“The impact of this call will depend upon the extent to which governments, firms, civil society actors and beyond flag the COP28 commitment in future forums and integrate transition principles into their policies and actions,” Ewing continued. “That will be a mixed bag, and there are plenty of potential loopholes across Dubai outcomes to allow for all sorts of interpretations. But such commitments can stick. The 2- and 1.5-degree temperature targets encoded into the Paris Agreement have been north stars ever since—a position that was far from certain when they were agreed upon in 2015. Time will tell if the fossil fuel transition language from COP28 follows a similar path or if it ultimately rings hollow.”

Jackson Ewing leads Energy Pathways USA, a Nicholas Institute initiative that convenes public- and private-sector partners to accelerate progress toward net-zero carbon emissions in the U.S. economy. Ewing coauthored an Energy Pathways USA report released during COP28 that comprehensively models the intersecting effects on U.S. greenhouse gas emissions of the Inflation Reduction Act, proposed Environmental Protection Agency regulations on the power sector and recent increases in the costs of clean energy development. He also attended the conference with a contingent of 18 Duke students, who got an up-close look at international climate negotiations and hands-on experience supporting "clients" as part of the U.N. Climate Change Negotiations Practicum.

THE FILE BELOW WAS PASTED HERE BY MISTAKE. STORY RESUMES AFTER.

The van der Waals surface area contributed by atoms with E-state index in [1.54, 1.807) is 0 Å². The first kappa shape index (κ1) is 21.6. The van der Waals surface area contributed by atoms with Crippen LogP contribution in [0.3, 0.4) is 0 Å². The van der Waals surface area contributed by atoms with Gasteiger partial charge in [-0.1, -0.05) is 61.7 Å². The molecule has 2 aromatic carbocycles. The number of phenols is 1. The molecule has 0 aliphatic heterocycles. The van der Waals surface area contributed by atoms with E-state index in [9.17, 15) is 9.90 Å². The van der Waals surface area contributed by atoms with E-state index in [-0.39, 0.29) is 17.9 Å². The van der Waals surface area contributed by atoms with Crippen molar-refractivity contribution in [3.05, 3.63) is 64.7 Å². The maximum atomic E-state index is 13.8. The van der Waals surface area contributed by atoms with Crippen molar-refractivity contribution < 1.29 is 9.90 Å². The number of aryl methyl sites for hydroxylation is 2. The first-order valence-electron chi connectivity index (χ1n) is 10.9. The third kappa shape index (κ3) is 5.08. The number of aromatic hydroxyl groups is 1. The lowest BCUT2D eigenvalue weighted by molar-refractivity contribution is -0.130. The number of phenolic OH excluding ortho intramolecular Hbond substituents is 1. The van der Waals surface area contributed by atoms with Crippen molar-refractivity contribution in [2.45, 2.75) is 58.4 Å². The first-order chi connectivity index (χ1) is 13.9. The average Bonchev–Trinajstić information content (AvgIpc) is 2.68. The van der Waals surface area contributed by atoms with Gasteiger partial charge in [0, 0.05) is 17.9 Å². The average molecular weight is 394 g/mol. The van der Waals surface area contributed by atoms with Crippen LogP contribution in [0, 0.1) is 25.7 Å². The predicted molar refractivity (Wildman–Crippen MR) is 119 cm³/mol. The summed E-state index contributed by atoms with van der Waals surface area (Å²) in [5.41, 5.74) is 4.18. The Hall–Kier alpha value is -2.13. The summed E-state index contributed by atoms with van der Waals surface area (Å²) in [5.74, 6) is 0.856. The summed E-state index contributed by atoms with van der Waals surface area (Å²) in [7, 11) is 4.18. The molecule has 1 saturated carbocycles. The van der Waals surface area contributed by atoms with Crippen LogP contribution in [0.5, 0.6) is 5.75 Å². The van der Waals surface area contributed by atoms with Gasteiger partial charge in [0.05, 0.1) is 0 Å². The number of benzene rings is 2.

Nature-Based Solutions

“Momentum on integrating nature into global climate action continued at COP28,” said Lydia Olander, program director at the Nicholas Institute for Energy, Environment & Sustainability and an adjunct professor at the Nicholas School of the Environment. “Reducing deforestation is still a priority, although the focus this year was on adjusting forest carbon market standards to regain credibility after some significant reputational setbacks. The broader themes around nature-based solutions and nature conservation continued and expanded from last year with new financial commitments and growing global partnerships. However, there is still a long way to go, as reflected in a U.N. Environment Programme report released at COP that showed 30 times more investment in economic activity that harms nature than in measures to protect it.